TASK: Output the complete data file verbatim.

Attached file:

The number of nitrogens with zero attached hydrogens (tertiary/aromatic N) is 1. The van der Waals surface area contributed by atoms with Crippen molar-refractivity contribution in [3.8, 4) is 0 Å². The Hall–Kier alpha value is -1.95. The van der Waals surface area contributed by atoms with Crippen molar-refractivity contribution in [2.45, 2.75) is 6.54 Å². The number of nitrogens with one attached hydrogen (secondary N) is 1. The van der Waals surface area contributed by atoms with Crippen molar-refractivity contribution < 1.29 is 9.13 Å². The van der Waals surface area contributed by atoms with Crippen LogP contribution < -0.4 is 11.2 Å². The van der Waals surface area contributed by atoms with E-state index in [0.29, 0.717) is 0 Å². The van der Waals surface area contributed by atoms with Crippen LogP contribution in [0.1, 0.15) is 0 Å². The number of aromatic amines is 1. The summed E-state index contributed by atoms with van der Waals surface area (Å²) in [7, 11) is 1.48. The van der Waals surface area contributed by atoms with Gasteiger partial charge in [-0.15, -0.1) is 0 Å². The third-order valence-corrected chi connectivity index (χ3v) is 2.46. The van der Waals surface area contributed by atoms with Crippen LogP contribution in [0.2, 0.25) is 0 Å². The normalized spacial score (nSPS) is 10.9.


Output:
The number of nitrogens with zero attached hydrogens (tertiary/aromatic N) is 1. The van der Waals surface area contributed by atoms with Crippen molar-refractivity contribution in [3.8, 4) is 0 Å². The Hall–Kier alpha value is -1.95. The van der Waals surface area contributed by atoms with Crippen molar-refractivity contribution in [2.45, 2.75) is 6.54 Å². The number of nitrogens with one attached hydrogen (secondary N) is 1. The van der Waals surface area contributed by atoms with Crippen molar-refractivity contribution < 1.29 is 9.13 Å². The van der Waals surface area contributed by atoms with Crippen LogP contribution < -0.4 is 11.2 Å². The van der Waals surface area contributed by atoms with E-state index in [0.29, 0.717) is 0 Å². The van der Waals surface area contributed by atoms with Crippen LogP contribution in [0.1, 0.15) is 0 Å². The number of aromatic amines is 1. The summed E-state index contributed by atoms with van der Waals surface area (Å²) in [7, 11) is 1.48. The van der Waals surface area contributed by atoms with Gasteiger partial charge in [-0.15, -0.1) is 0 Å². The third-order valence-corrected chi connectivity index (χ3v) is 2.46. The van der Waals surface area contributed by atoms with Crippen LogP contribution in [0.2, 0.25) is 0 Å². The normalized spacial score (nSPS) is 10.9.